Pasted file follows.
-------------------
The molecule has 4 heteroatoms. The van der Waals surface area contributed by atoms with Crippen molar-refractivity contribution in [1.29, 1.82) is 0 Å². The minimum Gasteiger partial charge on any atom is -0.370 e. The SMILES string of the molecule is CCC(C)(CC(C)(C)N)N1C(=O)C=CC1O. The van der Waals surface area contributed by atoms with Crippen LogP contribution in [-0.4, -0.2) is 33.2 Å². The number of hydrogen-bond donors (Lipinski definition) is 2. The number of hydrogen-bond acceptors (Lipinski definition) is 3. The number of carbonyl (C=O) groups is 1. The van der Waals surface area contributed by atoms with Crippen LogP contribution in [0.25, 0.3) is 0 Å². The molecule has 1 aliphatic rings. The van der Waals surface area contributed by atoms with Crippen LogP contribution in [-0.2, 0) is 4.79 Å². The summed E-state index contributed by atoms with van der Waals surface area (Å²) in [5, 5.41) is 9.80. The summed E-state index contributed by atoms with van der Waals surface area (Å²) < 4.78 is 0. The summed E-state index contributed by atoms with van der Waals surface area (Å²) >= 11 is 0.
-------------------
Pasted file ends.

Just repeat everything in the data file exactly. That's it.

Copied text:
The molecule has 4 heteroatoms. The van der Waals surface area contributed by atoms with Crippen molar-refractivity contribution in [1.29, 1.82) is 0 Å². The minimum Gasteiger partial charge on any atom is -0.370 e. The SMILES string of the molecule is CCC(C)(CC(C)(C)N)N1C(=O)C=CC1O. The van der Waals surface area contributed by atoms with Crippen LogP contribution in [-0.4, -0.2) is 33.2 Å². The number of hydrogen-bond donors (Lipinski definition) is 2. The number of hydrogen-bond acceptors (Lipinski definition) is 3. The number of carbonyl (C=O) groups is 1. The van der Waals surface area contributed by atoms with Crippen LogP contribution in [0.25, 0.3) is 0 Å². The molecule has 1 aliphatic rings. The van der Waals surface area contributed by atoms with Crippen LogP contribution in [-0.2, 0) is 4.79 Å². The summed E-state index contributed by atoms with van der Waals surface area (Å²) in [5, 5.41) is 9.80. The summed E-state index contributed by atoms with van der Waals surface area (Å²) < 4.78 is 0. The summed E-state index contributed by atoms with van der Waals surface area (Å²) >= 11 is 0.